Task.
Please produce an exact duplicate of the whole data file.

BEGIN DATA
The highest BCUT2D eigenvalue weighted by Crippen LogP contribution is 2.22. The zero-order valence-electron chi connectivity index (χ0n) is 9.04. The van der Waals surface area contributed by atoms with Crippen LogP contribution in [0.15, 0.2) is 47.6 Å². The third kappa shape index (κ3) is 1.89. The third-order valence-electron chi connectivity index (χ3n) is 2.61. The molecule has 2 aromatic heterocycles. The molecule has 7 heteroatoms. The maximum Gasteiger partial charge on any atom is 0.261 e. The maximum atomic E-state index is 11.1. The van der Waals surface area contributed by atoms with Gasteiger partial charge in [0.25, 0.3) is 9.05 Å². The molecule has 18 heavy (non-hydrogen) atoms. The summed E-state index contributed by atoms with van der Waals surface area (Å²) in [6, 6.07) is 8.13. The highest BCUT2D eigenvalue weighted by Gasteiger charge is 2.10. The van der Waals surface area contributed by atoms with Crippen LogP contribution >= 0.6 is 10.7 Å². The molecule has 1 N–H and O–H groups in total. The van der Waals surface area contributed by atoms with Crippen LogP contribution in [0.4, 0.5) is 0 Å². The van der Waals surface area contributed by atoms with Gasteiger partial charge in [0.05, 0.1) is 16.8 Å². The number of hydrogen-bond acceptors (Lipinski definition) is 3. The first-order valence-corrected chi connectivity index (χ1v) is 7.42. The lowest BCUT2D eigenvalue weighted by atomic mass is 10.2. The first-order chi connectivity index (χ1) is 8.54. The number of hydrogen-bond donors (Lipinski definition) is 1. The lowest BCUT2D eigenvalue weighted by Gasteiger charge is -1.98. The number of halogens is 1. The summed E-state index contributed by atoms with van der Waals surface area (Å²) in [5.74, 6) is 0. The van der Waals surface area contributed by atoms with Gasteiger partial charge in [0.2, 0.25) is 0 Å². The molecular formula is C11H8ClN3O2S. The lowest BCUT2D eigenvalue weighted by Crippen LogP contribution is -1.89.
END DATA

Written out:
The highest BCUT2D eigenvalue weighted by Crippen LogP contribution is 2.22. The zero-order valence-electron chi connectivity index (χ0n) is 9.04. The van der Waals surface area contributed by atoms with Crippen LogP contribution in [0.15, 0.2) is 47.6 Å². The third kappa shape index (κ3) is 1.89. The third-order valence-electron chi connectivity index (χ3n) is 2.61. The molecule has 2 aromatic heterocycles. The molecule has 7 heteroatoms. The maximum Gasteiger partial charge on any atom is 0.261 e. The maximum atomic E-state index is 11.1. The van der Waals surface area contributed by atoms with Gasteiger partial charge in [0.25, 0.3) is 9.05 Å². The molecule has 18 heavy (non-hydrogen) atoms. The summed E-state index contributed by atoms with van der Waals surface area (Å²) in [6, 6.07) is 8.13. The highest BCUT2D eigenvalue weighted by Gasteiger charge is 2.10. The van der Waals surface area contributed by atoms with Crippen LogP contribution >= 0.6 is 10.7 Å². The molecule has 1 N–H and O–H groups in total. The van der Waals surface area contributed by atoms with Crippen LogP contribution in [0.4, 0.5) is 0 Å². The van der Waals surface area contributed by atoms with Gasteiger partial charge in [0.05, 0.1) is 16.8 Å². The number of hydrogen-bond acceptors (Lipinski definition) is 3. The first-order valence-corrected chi connectivity index (χ1v) is 7.42. The lowest BCUT2D eigenvalue weighted by atomic mass is 10.2. The first-order chi connectivity index (χ1) is 8.54. The number of hydrogen-bond donors (Lipinski definition) is 1. The lowest BCUT2D eigenvalue weighted by Gasteiger charge is -1.98. The number of halogens is 1. The summed E-state index contributed by atoms with van der Waals surface area (Å²) in [5.74, 6) is 0. The van der Waals surface area contributed by atoms with Gasteiger partial charge in [0.2, 0.25) is 0 Å². The molecular formula is C11H8ClN3O2S. The lowest BCUT2D eigenvalue weighted by Crippen LogP contribution is -1.89.